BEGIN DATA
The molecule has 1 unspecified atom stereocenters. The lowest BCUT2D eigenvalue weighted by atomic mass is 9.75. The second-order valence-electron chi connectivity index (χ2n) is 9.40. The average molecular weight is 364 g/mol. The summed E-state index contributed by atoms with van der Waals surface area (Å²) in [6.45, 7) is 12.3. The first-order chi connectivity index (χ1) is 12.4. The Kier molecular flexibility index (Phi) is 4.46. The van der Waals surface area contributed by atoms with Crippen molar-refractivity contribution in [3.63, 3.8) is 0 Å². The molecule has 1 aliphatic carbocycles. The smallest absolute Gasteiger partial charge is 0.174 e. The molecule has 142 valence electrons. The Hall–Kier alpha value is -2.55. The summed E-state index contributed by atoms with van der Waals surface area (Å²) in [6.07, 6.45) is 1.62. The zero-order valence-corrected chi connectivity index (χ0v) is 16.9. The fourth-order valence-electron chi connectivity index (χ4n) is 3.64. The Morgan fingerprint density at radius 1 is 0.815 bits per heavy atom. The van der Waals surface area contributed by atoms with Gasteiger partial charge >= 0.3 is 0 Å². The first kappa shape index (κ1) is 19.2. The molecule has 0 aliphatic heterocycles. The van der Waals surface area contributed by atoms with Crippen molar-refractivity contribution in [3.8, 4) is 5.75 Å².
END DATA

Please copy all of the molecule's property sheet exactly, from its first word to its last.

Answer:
The molecule has 1 unspecified atom stereocenters. The lowest BCUT2D eigenvalue weighted by atomic mass is 9.75. The second-order valence-electron chi connectivity index (χ2n) is 9.40. The average molecular weight is 364 g/mol. The summed E-state index contributed by atoms with van der Waals surface area (Å²) in [6.45, 7) is 12.3. The first-order chi connectivity index (χ1) is 12.4. The Kier molecular flexibility index (Phi) is 4.46. The van der Waals surface area contributed by atoms with Crippen molar-refractivity contribution in [3.63, 3.8) is 0 Å². The molecule has 1 aliphatic carbocycles. The smallest absolute Gasteiger partial charge is 0.174 e. The molecule has 142 valence electrons. The Hall–Kier alpha value is -2.55. The summed E-state index contributed by atoms with van der Waals surface area (Å²) in [6.07, 6.45) is 1.62. The zero-order valence-corrected chi connectivity index (χ0v) is 16.9. The fourth-order valence-electron chi connectivity index (χ4n) is 3.64. The Morgan fingerprint density at radius 1 is 0.815 bits per heavy atom. The van der Waals surface area contributed by atoms with Gasteiger partial charge >= 0.3 is 0 Å². The first kappa shape index (κ1) is 19.2. The molecule has 0 aliphatic heterocycles. The van der Waals surface area contributed by atoms with Crippen molar-refractivity contribution in [3.8, 4) is 5.75 Å².